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Crop Biotech Update

Research Shows New Means to Boost Maize Yields

February 6, 2013

Scientists at the Cold Spring Harbor Laboratory (CSHL) in New York have finally proven a simple hypothesis for making significant increases in maize yields. Led by CSHL Professor David Jackson, the team looked at how quantitative variation in the pathways regulating plant stem cells contributes to its growth and yield. According to Jackson, "Our simple hypothesis was that an increase in the size of the inflorescence meristem will provide more physical space for the development of the structures that mature into kernels."

Dr. Peter Bommert, a former postdoctoral fellow in the Jackson lab, performed an analytical technique on maize variants that revealed quantitative trait loci (QTLs), and the analysis pointed to a gene that Jackson has been interested in since 2001, when he was first to clone it, a maize gene called FASCIATED EAR2 (FEA2). The research has shown that by producing a weaker-than-normal version of the FEA2 gene, it is possible, to increase meristem size, and get a maize plant to produce ears with more rows and more kernels.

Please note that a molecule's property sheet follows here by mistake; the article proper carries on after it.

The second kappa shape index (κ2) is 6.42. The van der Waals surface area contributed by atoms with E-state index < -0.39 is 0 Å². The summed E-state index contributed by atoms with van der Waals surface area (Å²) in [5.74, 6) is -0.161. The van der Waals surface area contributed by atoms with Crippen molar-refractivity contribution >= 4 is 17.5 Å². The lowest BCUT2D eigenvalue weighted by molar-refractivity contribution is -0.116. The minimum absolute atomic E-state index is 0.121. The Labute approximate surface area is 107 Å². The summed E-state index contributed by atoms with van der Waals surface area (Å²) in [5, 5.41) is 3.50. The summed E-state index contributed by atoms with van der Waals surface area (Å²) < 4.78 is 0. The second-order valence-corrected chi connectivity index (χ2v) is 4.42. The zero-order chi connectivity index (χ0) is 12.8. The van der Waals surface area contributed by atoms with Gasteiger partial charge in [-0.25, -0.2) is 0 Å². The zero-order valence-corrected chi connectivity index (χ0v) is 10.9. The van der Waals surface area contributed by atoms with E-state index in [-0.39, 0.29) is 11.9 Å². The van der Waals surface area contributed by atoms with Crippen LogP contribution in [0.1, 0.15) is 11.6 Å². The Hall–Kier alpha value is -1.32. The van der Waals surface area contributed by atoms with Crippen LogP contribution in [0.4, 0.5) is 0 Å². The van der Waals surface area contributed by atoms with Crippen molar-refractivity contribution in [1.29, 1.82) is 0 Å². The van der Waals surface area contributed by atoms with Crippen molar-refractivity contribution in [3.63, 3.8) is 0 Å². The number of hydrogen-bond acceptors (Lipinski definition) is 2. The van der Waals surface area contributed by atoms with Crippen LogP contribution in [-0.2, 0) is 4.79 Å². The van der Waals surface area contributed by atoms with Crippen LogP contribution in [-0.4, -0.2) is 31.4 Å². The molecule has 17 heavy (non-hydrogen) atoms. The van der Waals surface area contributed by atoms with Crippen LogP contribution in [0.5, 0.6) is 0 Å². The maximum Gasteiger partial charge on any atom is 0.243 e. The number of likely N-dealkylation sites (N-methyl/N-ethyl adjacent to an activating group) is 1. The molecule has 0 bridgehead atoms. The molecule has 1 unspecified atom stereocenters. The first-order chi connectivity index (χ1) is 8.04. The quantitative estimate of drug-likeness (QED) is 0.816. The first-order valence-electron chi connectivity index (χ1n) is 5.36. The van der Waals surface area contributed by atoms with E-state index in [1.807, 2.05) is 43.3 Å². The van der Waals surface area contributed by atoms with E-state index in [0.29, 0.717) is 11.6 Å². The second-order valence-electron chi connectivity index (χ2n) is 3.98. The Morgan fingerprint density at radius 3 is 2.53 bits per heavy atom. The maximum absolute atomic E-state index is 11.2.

The news release about this research is available at http://www.cshl.edu/Article-Jackson/plant-scientists-at-cshl-demonstrate-new-means-of-boosting-maize-yields. Results of this research appear online in the February issue of Nature Genetics. The paper can be viewed at: http://www.nature.com/ng/journal/vaop/ncurrent/index.html.